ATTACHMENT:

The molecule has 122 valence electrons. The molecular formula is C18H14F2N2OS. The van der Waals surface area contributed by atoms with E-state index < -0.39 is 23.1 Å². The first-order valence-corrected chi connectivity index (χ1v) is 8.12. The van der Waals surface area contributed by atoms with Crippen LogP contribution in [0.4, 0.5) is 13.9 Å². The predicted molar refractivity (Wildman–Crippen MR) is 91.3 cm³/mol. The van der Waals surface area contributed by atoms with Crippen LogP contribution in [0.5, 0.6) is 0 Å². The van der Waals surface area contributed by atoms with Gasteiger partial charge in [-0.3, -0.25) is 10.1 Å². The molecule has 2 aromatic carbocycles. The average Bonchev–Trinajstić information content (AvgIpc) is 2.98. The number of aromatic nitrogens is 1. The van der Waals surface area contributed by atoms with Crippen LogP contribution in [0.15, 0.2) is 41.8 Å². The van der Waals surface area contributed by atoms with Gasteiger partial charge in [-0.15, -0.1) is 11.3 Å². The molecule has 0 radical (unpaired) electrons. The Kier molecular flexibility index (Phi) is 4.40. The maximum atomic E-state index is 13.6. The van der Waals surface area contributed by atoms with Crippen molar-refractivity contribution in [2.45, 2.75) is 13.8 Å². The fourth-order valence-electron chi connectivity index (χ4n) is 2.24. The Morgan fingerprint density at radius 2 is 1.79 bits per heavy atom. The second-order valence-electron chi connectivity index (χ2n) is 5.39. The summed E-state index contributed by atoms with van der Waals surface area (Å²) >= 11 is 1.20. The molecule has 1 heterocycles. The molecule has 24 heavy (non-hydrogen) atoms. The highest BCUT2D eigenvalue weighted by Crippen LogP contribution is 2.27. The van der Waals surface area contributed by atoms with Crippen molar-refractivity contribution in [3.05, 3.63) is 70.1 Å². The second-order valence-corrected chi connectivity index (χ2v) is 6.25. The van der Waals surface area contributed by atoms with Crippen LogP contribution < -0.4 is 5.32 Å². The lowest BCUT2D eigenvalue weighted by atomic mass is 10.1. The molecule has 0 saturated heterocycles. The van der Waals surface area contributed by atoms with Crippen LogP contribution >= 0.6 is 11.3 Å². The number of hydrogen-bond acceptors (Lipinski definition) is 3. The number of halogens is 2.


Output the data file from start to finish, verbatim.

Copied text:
The molecule has 122 valence electrons. The molecular formula is C18H14F2N2OS. The van der Waals surface area contributed by atoms with E-state index < -0.39 is 23.1 Å². The first-order valence-corrected chi connectivity index (χ1v) is 8.12. The van der Waals surface area contributed by atoms with Crippen LogP contribution in [0.4, 0.5) is 13.9 Å². The predicted molar refractivity (Wildman–Crippen MR) is 91.3 cm³/mol. The van der Waals surface area contributed by atoms with Crippen LogP contribution in [0.5, 0.6) is 0 Å². The van der Waals surface area contributed by atoms with Gasteiger partial charge in [-0.3, -0.25) is 10.1 Å². The molecule has 2 aromatic carbocycles. The average Bonchev–Trinajstić information content (AvgIpc) is 2.98. The number of aromatic nitrogens is 1. The van der Waals surface area contributed by atoms with Crippen LogP contribution in [0.15, 0.2) is 41.8 Å². The van der Waals surface area contributed by atoms with Gasteiger partial charge in [-0.15, -0.1) is 11.3 Å². The molecule has 0 radical (unpaired) electrons. The Kier molecular flexibility index (Phi) is 4.40. The maximum atomic E-state index is 13.6. The van der Waals surface area contributed by atoms with Crippen molar-refractivity contribution in [2.45, 2.75) is 13.8 Å². The fourth-order valence-electron chi connectivity index (χ4n) is 2.24. The Morgan fingerprint density at radius 2 is 1.79 bits per heavy atom. The second-order valence-electron chi connectivity index (χ2n) is 5.39. The summed E-state index contributed by atoms with van der Waals surface area (Å²) >= 11 is 1.20. The molecule has 1 heterocycles. The molecule has 24 heavy (non-hydrogen) atoms. The highest BCUT2D eigenvalue weighted by Crippen LogP contribution is 2.27. The van der Waals surface area contributed by atoms with Crippen molar-refractivity contribution in [3.05, 3.63) is 70.1 Å². The second-order valence-corrected chi connectivity index (χ2v) is 6.25. The van der Waals surface area contributed by atoms with Crippen LogP contribution < -0.4 is 5.32 Å². The lowest BCUT2D eigenvalue weighted by atomic mass is 10.1. The molecule has 0 saturated heterocycles. The van der Waals surface area contributed by atoms with Crippen LogP contribution >= 0.6 is 11.3 Å². The number of hydrogen-bond acceptors (Lipinski definition) is 3. The number of halogens is 2.